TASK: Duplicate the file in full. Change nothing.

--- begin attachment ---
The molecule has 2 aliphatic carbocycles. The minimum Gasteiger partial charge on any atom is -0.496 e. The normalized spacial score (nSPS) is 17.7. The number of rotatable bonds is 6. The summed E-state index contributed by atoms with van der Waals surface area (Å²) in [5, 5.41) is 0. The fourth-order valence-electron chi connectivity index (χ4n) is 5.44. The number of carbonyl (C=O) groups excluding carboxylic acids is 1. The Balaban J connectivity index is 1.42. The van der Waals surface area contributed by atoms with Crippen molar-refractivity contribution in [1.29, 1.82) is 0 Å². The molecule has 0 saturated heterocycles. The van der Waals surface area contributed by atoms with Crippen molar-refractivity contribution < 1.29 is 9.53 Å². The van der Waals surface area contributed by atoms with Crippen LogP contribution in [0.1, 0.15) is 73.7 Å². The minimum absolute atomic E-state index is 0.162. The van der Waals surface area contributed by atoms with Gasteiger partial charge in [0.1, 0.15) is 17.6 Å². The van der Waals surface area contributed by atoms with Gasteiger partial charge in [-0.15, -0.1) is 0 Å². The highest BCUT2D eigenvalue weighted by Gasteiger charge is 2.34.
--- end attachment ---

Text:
The molecule has 2 aliphatic carbocycles. The minimum Gasteiger partial charge on any atom is -0.496 e. The normalized spacial score (nSPS) is 17.7. The number of rotatable bonds is 6. The summed E-state index contributed by atoms with van der Waals surface area (Å²) in [5, 5.41) is 0. The fourth-order valence-electron chi connectivity index (χ4n) is 5.44. The number of carbonyl (C=O) groups excluding carboxylic acids is 1. The Balaban J connectivity index is 1.42. The van der Waals surface area contributed by atoms with Crippen molar-refractivity contribution in [1.29, 1.82) is 0 Å². The molecule has 0 saturated heterocycles. The van der Waals surface area contributed by atoms with Crippen molar-refractivity contribution < 1.29 is 9.53 Å². The van der Waals surface area contributed by atoms with Crippen LogP contribution in [0.1, 0.15) is 73.7 Å². The minimum absolute atomic E-state index is 0.162. The van der Waals surface area contributed by atoms with Gasteiger partial charge in [0.1, 0.15) is 17.6 Å². The van der Waals surface area contributed by atoms with Gasteiger partial charge in [-0.15, -0.1) is 0 Å². The highest BCUT2D eigenvalue weighted by Gasteiger charge is 2.34.